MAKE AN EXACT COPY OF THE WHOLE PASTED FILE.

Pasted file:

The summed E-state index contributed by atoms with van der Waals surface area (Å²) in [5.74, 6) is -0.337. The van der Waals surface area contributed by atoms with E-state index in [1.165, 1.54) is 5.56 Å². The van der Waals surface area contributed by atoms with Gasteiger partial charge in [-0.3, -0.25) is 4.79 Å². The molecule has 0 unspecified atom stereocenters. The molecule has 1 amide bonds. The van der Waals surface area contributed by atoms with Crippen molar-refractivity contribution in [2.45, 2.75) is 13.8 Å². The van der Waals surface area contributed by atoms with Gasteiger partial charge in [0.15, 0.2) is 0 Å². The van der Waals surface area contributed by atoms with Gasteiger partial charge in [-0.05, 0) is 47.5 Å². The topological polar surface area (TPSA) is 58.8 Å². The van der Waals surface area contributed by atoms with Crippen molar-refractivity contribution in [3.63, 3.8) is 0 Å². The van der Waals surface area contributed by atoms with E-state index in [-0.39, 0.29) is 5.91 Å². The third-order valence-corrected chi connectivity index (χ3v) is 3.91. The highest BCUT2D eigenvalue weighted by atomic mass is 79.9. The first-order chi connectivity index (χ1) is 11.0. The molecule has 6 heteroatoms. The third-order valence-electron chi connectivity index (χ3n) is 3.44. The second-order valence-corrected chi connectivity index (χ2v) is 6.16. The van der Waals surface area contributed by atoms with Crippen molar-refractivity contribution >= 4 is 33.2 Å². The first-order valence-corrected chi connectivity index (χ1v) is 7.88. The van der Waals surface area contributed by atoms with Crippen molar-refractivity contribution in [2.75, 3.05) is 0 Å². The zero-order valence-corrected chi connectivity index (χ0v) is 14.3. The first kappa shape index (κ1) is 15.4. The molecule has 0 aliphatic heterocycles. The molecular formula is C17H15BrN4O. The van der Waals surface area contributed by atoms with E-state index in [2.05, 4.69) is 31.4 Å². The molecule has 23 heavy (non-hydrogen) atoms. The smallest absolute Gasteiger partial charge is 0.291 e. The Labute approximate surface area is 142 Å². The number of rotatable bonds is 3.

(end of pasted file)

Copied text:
The summed E-state index contributed by atoms with van der Waals surface area (Å²) in [5.74, 6) is -0.337. The van der Waals surface area contributed by atoms with E-state index in [1.165, 1.54) is 5.56 Å². The van der Waals surface area contributed by atoms with Gasteiger partial charge in [-0.3, -0.25) is 4.79 Å². The molecule has 0 unspecified atom stereocenters. The molecule has 1 amide bonds. The van der Waals surface area contributed by atoms with Crippen molar-refractivity contribution in [2.45, 2.75) is 13.8 Å². The van der Waals surface area contributed by atoms with Gasteiger partial charge in [0.15, 0.2) is 0 Å². The van der Waals surface area contributed by atoms with Gasteiger partial charge in [-0.05, 0) is 47.5 Å². The topological polar surface area (TPSA) is 58.8 Å². The van der Waals surface area contributed by atoms with Crippen molar-refractivity contribution in [3.63, 3.8) is 0 Å². The van der Waals surface area contributed by atoms with E-state index in [-0.39, 0.29) is 5.91 Å². The third-order valence-corrected chi connectivity index (χ3v) is 3.91. The highest BCUT2D eigenvalue weighted by atomic mass is 79.9. The first-order chi connectivity index (χ1) is 11.0. The molecule has 6 heteroatoms. The third-order valence-electron chi connectivity index (χ3n) is 3.44. The second-order valence-corrected chi connectivity index (χ2v) is 6.16. The van der Waals surface area contributed by atoms with Crippen molar-refractivity contribution >= 4 is 33.2 Å². The first-order valence-corrected chi connectivity index (χ1v) is 7.88. The van der Waals surface area contributed by atoms with Crippen molar-refractivity contribution in [2.75, 3.05) is 0 Å². The zero-order valence-corrected chi connectivity index (χ0v) is 14.3. The first kappa shape index (κ1) is 15.4. The molecule has 0 aliphatic heterocycles. The molecular formula is C17H15BrN4O. The van der Waals surface area contributed by atoms with E-state index in [2.05, 4.69) is 31.4 Å². The molecule has 23 heavy (non-hydrogen) atoms. The smallest absolute Gasteiger partial charge is 0.291 e. The Labute approximate surface area is 142 Å². The number of rotatable bonds is 3.